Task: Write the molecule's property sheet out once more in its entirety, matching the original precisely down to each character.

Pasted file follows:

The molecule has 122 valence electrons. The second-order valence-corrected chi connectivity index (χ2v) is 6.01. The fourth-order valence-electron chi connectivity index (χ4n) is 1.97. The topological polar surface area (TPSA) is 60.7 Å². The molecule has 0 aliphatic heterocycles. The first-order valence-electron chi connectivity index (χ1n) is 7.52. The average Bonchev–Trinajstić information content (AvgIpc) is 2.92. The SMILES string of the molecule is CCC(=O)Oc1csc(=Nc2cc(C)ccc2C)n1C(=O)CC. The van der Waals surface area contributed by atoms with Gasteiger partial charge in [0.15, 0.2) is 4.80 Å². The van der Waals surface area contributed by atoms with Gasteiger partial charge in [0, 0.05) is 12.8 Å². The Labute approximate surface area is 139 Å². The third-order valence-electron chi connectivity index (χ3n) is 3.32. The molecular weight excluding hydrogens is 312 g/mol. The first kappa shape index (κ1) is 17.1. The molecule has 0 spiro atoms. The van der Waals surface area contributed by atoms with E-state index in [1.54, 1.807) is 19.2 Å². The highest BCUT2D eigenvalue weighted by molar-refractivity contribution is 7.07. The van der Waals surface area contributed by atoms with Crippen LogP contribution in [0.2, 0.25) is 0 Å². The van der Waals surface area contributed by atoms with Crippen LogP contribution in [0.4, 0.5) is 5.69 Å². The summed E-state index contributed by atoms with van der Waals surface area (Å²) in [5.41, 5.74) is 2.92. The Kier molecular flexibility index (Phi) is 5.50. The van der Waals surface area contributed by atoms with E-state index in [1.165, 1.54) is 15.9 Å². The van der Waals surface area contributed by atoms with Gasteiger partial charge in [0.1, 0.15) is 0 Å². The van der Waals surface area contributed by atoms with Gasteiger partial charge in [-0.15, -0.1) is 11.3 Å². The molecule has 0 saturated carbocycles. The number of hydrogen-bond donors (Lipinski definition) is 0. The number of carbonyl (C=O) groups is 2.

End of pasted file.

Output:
The molecule has 122 valence electrons. The second-order valence-corrected chi connectivity index (χ2v) is 6.01. The fourth-order valence-electron chi connectivity index (χ4n) is 1.97. The topological polar surface area (TPSA) is 60.7 Å². The molecule has 0 aliphatic heterocycles. The first-order valence-electron chi connectivity index (χ1n) is 7.52. The average Bonchev–Trinajstić information content (AvgIpc) is 2.92. The SMILES string of the molecule is CCC(=O)Oc1csc(=Nc2cc(C)ccc2C)n1C(=O)CC. The van der Waals surface area contributed by atoms with Gasteiger partial charge in [0.15, 0.2) is 4.80 Å². The van der Waals surface area contributed by atoms with Gasteiger partial charge in [0, 0.05) is 12.8 Å². The Labute approximate surface area is 139 Å². The third-order valence-electron chi connectivity index (χ3n) is 3.32. The molecular weight excluding hydrogens is 312 g/mol. The first kappa shape index (κ1) is 17.1. The molecule has 0 spiro atoms. The van der Waals surface area contributed by atoms with E-state index in [1.54, 1.807) is 19.2 Å². The highest BCUT2D eigenvalue weighted by molar-refractivity contribution is 7.07. The van der Waals surface area contributed by atoms with Crippen LogP contribution in [0.2, 0.25) is 0 Å². The van der Waals surface area contributed by atoms with Crippen LogP contribution in [0.4, 0.5) is 5.69 Å². The summed E-state index contributed by atoms with van der Waals surface area (Å²) in [5.41, 5.74) is 2.92. The Kier molecular flexibility index (Phi) is 5.50. The van der Waals surface area contributed by atoms with E-state index in [1.165, 1.54) is 15.9 Å². The van der Waals surface area contributed by atoms with Gasteiger partial charge in [0.1, 0.15) is 0 Å². The van der Waals surface area contributed by atoms with Gasteiger partial charge in [-0.15, -0.1) is 11.3 Å². The molecule has 0 saturated carbocycles. The number of hydrogen-bond donors (Lipinski definition) is 0. The number of carbonyl (C=O) groups is 2.